Dogs need stuff to occupy them too, and you can spend as much or as little on toys as you want. I’ve made her a few toys out of household odds ends – mainly old clothes and rags, sheets etc, and she’s claimed a small stuffed toy that used to be mine, as well as random balls that we had lying around. We’ve probably spent about $100 (ouch) on toys. There’s a Kong food toy, a Kong tennis ball (because she decimates normal tennis balls), a food puzzle ball toy, a tug rope monkey, a fake chew bone and there was an orange rattle toy that also got destroyed.

Flea treatments can be bought at the supermarket and they do go on sale! I bought a 3-month pack for about $30.

We still need to enrol her with a vet, and do something about her claws and teeth which are probably due for maintenance. Sigh.


Financial privileges I have (and haven’t) had

FINANCIAL PRIVILEGES I HAVE HAD

It’s so easy to get caught up in focusing on what we don’t have. (Guilty as charged, on a daily basis!)

For example:

  • I left home young – no cellphone, no computer, no car, just some clothes, books and my guitar – and became financially independent at 17
  • I don’t work in an industry known for being lucrative and my skills skew more creative, less practical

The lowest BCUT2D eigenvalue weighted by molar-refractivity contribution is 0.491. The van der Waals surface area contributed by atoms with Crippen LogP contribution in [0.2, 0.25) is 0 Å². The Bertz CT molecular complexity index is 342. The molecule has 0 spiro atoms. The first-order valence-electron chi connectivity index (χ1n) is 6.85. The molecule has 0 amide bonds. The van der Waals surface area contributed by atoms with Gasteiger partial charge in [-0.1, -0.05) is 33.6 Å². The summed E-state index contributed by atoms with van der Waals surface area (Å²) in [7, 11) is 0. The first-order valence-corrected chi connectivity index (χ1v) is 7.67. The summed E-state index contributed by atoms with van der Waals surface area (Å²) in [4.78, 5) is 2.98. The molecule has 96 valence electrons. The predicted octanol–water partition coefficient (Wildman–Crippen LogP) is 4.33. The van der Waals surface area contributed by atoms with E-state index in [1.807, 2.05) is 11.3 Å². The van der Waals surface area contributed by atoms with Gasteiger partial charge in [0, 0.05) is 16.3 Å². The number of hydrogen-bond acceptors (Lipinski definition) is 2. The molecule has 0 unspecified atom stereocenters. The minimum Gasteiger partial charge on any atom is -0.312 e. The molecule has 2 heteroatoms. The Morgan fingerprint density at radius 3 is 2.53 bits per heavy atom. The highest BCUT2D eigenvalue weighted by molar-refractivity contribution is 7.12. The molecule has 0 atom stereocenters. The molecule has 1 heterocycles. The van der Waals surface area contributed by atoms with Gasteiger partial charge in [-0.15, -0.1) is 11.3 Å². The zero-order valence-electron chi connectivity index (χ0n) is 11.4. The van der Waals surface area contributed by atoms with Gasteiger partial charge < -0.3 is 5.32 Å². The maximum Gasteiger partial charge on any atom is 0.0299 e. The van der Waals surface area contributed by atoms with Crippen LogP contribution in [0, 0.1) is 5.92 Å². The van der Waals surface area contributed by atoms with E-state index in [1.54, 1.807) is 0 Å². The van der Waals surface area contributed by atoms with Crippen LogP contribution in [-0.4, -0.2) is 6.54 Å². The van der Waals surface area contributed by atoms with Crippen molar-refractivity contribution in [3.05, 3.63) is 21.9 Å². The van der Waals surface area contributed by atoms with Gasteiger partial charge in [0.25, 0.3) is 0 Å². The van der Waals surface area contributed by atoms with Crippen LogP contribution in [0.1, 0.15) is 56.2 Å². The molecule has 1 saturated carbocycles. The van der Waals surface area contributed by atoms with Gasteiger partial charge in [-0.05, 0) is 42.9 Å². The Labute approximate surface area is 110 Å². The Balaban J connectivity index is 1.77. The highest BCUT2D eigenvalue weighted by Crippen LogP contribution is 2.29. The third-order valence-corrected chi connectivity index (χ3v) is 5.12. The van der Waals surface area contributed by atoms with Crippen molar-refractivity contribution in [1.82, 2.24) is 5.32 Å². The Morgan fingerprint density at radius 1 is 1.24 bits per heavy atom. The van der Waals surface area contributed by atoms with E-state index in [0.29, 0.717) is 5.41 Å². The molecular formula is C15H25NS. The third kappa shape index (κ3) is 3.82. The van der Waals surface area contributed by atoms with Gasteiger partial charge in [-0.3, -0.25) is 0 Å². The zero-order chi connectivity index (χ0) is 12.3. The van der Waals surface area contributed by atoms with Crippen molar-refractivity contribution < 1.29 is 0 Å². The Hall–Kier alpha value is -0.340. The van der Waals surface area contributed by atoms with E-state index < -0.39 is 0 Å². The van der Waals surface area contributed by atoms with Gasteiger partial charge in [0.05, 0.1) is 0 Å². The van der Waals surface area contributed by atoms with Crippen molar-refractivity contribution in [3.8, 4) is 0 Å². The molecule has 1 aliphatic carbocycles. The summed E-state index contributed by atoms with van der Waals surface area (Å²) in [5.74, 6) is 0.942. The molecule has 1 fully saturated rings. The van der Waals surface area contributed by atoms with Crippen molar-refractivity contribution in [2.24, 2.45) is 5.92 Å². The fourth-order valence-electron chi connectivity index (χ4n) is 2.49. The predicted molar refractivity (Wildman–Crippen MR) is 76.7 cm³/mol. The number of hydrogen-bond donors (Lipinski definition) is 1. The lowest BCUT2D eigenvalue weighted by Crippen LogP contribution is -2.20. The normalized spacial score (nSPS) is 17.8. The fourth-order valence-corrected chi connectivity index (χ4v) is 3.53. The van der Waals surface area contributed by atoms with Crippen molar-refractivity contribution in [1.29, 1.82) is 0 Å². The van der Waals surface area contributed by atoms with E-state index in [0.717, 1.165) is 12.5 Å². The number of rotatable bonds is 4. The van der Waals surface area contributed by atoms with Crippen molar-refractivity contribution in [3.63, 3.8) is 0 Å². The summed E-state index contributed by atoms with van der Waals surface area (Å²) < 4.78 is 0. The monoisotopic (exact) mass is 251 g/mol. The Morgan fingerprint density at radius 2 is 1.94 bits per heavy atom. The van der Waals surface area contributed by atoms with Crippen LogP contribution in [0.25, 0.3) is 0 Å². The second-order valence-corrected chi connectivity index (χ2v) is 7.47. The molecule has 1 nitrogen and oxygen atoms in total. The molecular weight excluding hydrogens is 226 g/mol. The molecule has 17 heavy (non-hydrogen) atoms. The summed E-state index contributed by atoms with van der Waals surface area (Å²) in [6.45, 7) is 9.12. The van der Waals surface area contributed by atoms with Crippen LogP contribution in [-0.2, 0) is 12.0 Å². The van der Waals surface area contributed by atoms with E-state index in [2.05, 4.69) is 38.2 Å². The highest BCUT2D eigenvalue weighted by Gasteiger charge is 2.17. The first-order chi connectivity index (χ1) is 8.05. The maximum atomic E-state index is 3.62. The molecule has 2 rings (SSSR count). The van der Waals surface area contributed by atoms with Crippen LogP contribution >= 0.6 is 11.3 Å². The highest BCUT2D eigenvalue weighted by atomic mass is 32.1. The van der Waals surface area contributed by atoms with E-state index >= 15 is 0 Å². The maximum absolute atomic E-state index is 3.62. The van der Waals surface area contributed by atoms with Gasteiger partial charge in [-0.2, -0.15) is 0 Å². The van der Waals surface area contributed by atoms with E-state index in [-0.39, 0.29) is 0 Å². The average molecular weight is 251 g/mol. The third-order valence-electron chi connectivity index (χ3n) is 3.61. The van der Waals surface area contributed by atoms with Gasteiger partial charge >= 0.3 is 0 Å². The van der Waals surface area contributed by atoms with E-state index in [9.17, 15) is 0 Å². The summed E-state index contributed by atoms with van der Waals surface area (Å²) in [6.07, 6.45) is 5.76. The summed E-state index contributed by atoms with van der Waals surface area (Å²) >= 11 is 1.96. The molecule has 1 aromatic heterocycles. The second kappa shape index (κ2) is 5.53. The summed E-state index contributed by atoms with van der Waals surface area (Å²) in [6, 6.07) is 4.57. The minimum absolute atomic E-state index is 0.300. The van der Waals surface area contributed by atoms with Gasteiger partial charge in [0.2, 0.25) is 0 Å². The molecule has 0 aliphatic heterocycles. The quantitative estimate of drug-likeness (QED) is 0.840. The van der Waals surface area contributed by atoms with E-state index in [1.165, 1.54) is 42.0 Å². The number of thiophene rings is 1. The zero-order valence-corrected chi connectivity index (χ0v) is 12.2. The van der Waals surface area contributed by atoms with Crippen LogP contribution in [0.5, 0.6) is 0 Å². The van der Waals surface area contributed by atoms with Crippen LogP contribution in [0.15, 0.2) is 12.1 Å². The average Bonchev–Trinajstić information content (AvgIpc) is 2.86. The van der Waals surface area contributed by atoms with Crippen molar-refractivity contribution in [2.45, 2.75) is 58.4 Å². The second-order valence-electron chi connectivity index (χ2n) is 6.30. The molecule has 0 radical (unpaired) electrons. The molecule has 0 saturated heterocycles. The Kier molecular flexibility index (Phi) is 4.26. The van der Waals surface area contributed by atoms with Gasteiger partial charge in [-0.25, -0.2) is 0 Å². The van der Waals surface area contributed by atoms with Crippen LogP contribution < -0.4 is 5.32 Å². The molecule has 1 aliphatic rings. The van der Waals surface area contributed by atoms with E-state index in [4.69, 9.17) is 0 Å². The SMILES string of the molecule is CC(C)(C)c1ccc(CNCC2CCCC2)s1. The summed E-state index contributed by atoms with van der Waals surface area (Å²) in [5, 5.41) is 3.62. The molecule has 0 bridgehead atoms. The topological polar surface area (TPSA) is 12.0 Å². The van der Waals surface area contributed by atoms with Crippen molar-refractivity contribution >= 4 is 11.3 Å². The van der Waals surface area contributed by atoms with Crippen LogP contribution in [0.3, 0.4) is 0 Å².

• I don’t have an equal financial partner; our relationship has spanned multiple bouts of unemployment/underemployment that add up to probably tens of thousands spent supporting us solely on my income

But I’ve also had so many financial privileges in my life. I don’t know where I would be without these things today.

Let’s see:

I grew up in a financially stable home

I never wanted for anything. I have financially savvy parents and money was never a taboo topic. I came away with an understanding of the importance of saving, and I  was encouraged to focus on the future and think about career paths.

I received a full tuition scholarship

My merit scholarship paid for my university fees. Between the student allowance and paid work, I was able to cover my living costs and graduated basically debt-free. Otherwise, 12 cents out of every dollar I earn today would be going toward student loan repayments.

I’ve never been unemployed

Despite entering the workforce during the GFC, I have always been employed. The work I do also aligns well with freelancing/side hustling.

The stockmarket has been kind to me so far

It even helped me with my house deposit. I never intended to use that money for a down payment – it was invested for the long term originally – but it worked out well.

I’ve benefited from family support

This ties back in to my first point, too. My parents looked after me during my separation, offered help with the purchase of my house and were in a position to lend me money towards it so I could buy something decent.

What financial privileges have you had?

*Part of Financially Savvy Saturdays on brokeGIRLrich, Disease Called Debt and Frugal in SA